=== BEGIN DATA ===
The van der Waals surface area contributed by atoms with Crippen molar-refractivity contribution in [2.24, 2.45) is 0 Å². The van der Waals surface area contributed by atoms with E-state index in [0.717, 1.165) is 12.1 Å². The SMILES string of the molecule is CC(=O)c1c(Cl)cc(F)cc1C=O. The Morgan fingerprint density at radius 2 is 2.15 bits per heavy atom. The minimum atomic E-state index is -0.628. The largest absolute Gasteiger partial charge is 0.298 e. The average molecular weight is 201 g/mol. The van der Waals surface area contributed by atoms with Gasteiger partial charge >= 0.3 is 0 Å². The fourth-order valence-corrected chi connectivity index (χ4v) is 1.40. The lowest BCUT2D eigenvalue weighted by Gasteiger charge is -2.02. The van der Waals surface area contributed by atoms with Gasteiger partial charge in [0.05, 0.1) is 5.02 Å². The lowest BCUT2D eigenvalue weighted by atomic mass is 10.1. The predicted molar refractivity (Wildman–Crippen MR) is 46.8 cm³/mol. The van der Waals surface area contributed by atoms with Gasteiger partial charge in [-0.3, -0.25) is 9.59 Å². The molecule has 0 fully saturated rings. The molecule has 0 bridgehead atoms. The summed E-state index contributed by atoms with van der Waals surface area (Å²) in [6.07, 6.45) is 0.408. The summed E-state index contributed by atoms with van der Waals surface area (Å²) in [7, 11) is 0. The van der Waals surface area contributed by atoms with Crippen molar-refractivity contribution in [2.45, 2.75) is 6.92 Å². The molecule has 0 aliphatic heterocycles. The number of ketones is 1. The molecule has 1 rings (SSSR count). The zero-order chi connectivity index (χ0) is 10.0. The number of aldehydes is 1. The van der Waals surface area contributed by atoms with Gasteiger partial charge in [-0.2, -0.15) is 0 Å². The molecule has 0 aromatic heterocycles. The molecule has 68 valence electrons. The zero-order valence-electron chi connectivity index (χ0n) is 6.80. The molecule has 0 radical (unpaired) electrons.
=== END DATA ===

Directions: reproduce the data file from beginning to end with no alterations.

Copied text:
The van der Waals surface area contributed by atoms with Crippen molar-refractivity contribution in [2.24, 2.45) is 0 Å². The van der Waals surface area contributed by atoms with E-state index in [0.717, 1.165) is 12.1 Å². The SMILES string of the molecule is CC(=O)c1c(Cl)cc(F)cc1C=O. The Morgan fingerprint density at radius 2 is 2.15 bits per heavy atom. The minimum atomic E-state index is -0.628. The largest absolute Gasteiger partial charge is 0.298 e. The average molecular weight is 201 g/mol. The van der Waals surface area contributed by atoms with Gasteiger partial charge >= 0.3 is 0 Å². The fourth-order valence-corrected chi connectivity index (χ4v) is 1.40. The lowest BCUT2D eigenvalue weighted by Gasteiger charge is -2.02. The van der Waals surface area contributed by atoms with Gasteiger partial charge in [0.05, 0.1) is 5.02 Å². The lowest BCUT2D eigenvalue weighted by atomic mass is 10.1. The predicted molar refractivity (Wildman–Crippen MR) is 46.8 cm³/mol. The van der Waals surface area contributed by atoms with Gasteiger partial charge in [-0.3, -0.25) is 9.59 Å². The molecule has 0 fully saturated rings. The molecule has 0 bridgehead atoms. The summed E-state index contributed by atoms with van der Waals surface area (Å²) in [6.07, 6.45) is 0.408. The summed E-state index contributed by atoms with van der Waals surface area (Å²) in [7, 11) is 0. The van der Waals surface area contributed by atoms with Crippen molar-refractivity contribution in [2.45, 2.75) is 6.92 Å². The molecule has 0 aliphatic heterocycles. The number of ketones is 1. The molecule has 1 rings (SSSR count). The zero-order chi connectivity index (χ0) is 10.0. The number of aldehydes is 1. The van der Waals surface area contributed by atoms with Gasteiger partial charge in [-0.2, -0.15) is 0 Å². The molecule has 0 aromatic heterocycles. The molecule has 68 valence electrons. The zero-order valence-electron chi connectivity index (χ0n) is 6.80. The molecule has 0 radical (unpaired) electrons.